Computational criminology

Computational criminology is an interdisciplinary field that uses computer science methods to formally define criminology concepts, improve our understanding of complex phenomena, and generate solutions for related problems.

Methods

Computing science methods being used include:

  • Algorithms
  • Data Mining
  • Data Structures
  • Formal Methods
  • Software Development Process

Areas of use

Computational criminology is an interdisciplinary in the sense that both criminologists and computer scientists work together to ensure that their computer models and their counterparts. Areas of Criminology for Which Computational Approaches Are Being Used:

  • Environmental Criminology
  • Identity Theft
  • Justice

Forensics

Computational forensics (CF) is a quantitative approach to the methodology of the forensic sciences . It involves computer-based modeling , computer simulation , analysis , and recognition in studying and solving problems posed in various forensic disciplines. CF integrates expertise from computational science and forensic sciences .

A broad range of objects, substances and processes are investigated, which are mainly based on pattern evidence, such as fingerprints, shoeprints, documents, etc., [1] but also physiological and behavioral patterns , DNA , digital evidence and crime scenes .

Computational methods find a place in the forensic sciences in several ways, [2] [3] [4] [5] [6] as for example:

  • rigorous quantification of individuality,
  • definition and establishment of likelihood ratio ,
  • increase of efficiency and effectiveness in daily forensic casework.

Algorithms Implemented are from the fields of signal and image processing , computer vision , [7] computer graphics , data visualization , statistical pattern recognition , data mining , machine learning , and robotics .

Computer forensics (also referred to as ” digital forensics ” or “forensic information technology”) is a specific discipline that could use computational science to study digital evidence . Computational Forensics examines various types of evidence .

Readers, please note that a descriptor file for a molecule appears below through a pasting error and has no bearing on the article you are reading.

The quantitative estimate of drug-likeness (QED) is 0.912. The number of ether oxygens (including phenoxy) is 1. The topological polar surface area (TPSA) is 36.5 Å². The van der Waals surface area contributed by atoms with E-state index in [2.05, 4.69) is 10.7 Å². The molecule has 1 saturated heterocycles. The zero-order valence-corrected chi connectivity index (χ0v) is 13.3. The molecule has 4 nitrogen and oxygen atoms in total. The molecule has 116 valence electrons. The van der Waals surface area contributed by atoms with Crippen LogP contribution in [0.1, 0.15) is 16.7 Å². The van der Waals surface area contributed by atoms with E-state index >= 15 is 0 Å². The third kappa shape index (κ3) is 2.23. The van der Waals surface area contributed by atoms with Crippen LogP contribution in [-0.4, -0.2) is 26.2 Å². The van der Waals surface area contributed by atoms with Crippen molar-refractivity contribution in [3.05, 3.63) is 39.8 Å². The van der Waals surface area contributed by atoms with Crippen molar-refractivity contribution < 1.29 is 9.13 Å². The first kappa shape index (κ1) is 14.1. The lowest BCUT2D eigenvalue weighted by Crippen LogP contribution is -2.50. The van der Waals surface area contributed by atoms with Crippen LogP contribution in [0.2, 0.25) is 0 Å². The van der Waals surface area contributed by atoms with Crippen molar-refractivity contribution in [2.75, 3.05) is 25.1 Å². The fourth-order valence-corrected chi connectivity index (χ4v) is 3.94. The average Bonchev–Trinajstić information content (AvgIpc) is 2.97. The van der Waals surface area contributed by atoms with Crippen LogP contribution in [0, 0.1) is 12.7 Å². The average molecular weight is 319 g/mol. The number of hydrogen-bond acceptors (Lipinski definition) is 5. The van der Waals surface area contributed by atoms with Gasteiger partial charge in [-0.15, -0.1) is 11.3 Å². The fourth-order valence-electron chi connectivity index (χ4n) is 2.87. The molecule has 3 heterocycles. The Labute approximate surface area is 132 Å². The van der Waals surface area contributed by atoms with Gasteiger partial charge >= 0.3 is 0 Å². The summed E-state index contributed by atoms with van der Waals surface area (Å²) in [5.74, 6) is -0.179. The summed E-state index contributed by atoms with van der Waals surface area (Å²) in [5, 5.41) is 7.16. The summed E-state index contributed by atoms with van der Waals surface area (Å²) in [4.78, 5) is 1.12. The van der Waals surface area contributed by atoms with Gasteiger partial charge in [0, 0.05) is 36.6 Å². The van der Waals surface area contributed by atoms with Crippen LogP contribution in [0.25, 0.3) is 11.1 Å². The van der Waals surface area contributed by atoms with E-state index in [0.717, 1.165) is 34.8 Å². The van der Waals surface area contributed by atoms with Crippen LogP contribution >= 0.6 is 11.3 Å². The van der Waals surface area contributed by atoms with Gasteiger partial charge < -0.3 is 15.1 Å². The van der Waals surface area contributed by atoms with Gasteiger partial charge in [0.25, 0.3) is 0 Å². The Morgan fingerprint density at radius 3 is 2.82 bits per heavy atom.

Forensic animation

Forensic animation is a branch of forensic science in which audio-visual reconstructions of incidents or accidents are created to aid investigators. Examples include the use of computer animation , stills, and other audio visual aids. Application of computer animation in today’s courtrooms is becoming more popular.

The first use of forensic animation was in Connors c. United States , both sides used computer re-creations and animations in a crash of Delta Flight 191 on August 2, 1985. [8] The crash resulted in the deaths of 137 people and extensive property damage. [9] In the arising lawsuit As part of the plaintiff presentation, a 45-minute computer generated presentation was introduced to the intricacies of the evidence and thus began forensic animation. [10]

The first report of computer animation in a US criminal trial was in the 1991 Marin County, CA homicide trial of James Mitchell (of the porn-businessman Mitchell Brothers) [11] The prosecution used the animation to explain the complex details of the shooting incident to the jury. It showed the positions of James Mitchell, Artie Mitchell (the victim), the bullet impact points, and the path taken by bullets as they entered Artie’s body. The animation was admitted, over objection by the defense, and the case resulted in a conviction. The use of the animation has been successful and the success of the forensic animation led to its use in many other trials. In India Prof. TD Dograat AIIMS New Delhi in 2008, a case study of Murder and Terrorist Encounter Killings ( Batla house encounter case ). [12]

References

  1. Jump up^ Srihari SN, “Beyond CSI: The Rise of Computational Forensics”,IEEE Spectrum, pp. 38-43, December 2010.
  2. Jump up^ Computational Forensics Project – Automated Reconstruction of Human Faces (Archival page 6/2002)
  3. Jump up^ Wong, JL; Kirovski, D .; Potkonjak, M. (2004). “Computational forensic techniques for intellectual property protection”. IEEE Transactions on Computer-Aided Design of Integrated Circuits and Systems . 23 (6): 987-994. doi : 10.1109 / TCAD.2004.828122 . DIO 10.1109 / TCAD.2004.828122
  4. Jump up^ Propelled Into Computational Forensics by 9/11, NCBI Preps Software QA to Katrina Victims (November 28, 2005)
  5. Jump up^ Franke, Katrin; Srihari, Sargur (2007). “Computational Forensics: Towards Hybrid-Intelligent Crime Investigation”. Third International Symposium on Information Assurance and Security, 2007. IAS 2007 : 383-386. DOI 10.1109 / IAS.2007.84.
  6. Jump up^ Book Announcement:Statistical DNA Forensics: Theory, Methods and Computation(January 2008),Researchandmarkets.com
  7. Jump up^ YiZhen Huang & YangJing Long (2008). “Demosaicking recognition with applications in digital photo authentication based on a quadratic pixel correlation model” (PDF) . Proc. IEEE Conference on Computer Vision and Pattern Recognition : 1-8. Archived from the original (PDF) on 2010-06-17.
  8. Jump up^ http://digitalcommons.law.msu.edu/cgi/viewcontent.cgi?article=1102&context=king
  9. Jump up^ http://www.expertlaw.com/library/animation/forensic_animation.html
  10. Jump up^ http://heinonline.org/HOL/LandingPage?collection=journals&handle=hein.journals/abaj75&div=261&id=&page=
  11. Jump up^ http://articles.latimes.com/1993-12-17/news/mn-2822_1_computer-animation
  12. Jump up^ “Reconstruction of Scene by Forensic Animation Two Case Reports”(PDF) . J Indian Acad Forensic Med.Vol. 36, No. 1. January 2014 . Retrieved 24 June 2014 .